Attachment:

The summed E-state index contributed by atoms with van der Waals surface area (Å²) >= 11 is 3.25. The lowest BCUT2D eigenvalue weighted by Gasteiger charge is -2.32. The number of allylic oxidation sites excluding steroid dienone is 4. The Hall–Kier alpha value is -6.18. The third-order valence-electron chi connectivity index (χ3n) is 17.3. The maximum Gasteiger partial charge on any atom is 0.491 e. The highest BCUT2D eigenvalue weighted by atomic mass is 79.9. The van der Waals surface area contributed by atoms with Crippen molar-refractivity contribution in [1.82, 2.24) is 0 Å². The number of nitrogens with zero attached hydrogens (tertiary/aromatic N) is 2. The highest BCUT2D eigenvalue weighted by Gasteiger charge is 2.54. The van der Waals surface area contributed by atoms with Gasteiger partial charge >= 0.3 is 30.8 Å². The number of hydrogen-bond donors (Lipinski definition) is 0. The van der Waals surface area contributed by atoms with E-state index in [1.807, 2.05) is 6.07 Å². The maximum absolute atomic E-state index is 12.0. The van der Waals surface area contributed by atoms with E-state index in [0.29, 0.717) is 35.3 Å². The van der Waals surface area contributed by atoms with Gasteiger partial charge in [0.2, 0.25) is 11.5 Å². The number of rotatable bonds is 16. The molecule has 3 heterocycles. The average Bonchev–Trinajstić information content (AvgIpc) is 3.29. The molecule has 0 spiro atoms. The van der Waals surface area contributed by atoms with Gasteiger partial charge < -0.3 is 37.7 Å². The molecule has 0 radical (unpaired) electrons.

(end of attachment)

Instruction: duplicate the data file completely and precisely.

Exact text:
The summed E-state index contributed by atoms with van der Waals surface area (Å²) >= 11 is 3.25. The lowest BCUT2D eigenvalue weighted by Gasteiger charge is -2.32. The number of allylic oxidation sites excluding steroid dienone is 4. The Hall–Kier alpha value is -6.18. The third-order valence-electron chi connectivity index (χ3n) is 17.3. The maximum Gasteiger partial charge on any atom is 0.491 e. The highest BCUT2D eigenvalue weighted by atomic mass is 79.9. The van der Waals surface area contributed by atoms with Crippen molar-refractivity contribution in [1.82, 2.24) is 0 Å². The number of nitrogens with zero attached hydrogens (tertiary/aromatic N) is 2. The highest BCUT2D eigenvalue weighted by Gasteiger charge is 2.54. The van der Waals surface area contributed by atoms with Gasteiger partial charge >= 0.3 is 30.8 Å². The number of hydrogen-bond donors (Lipinski definition) is 0. The van der Waals surface area contributed by atoms with E-state index in [1.807, 2.05) is 6.07 Å². The maximum absolute atomic E-state index is 12.0. The van der Waals surface area contributed by atoms with E-state index in [0.29, 0.717) is 35.3 Å². The van der Waals surface area contributed by atoms with Gasteiger partial charge in [0.2, 0.25) is 11.5 Å². The number of rotatable bonds is 16. The molecule has 3 heterocycles. The average Bonchev–Trinajstić information content (AvgIpc) is 3.29. The molecule has 0 spiro atoms. The van der Waals surface area contributed by atoms with Gasteiger partial charge < -0.3 is 37.7 Å². The molecule has 0 radical (unpaired) electrons.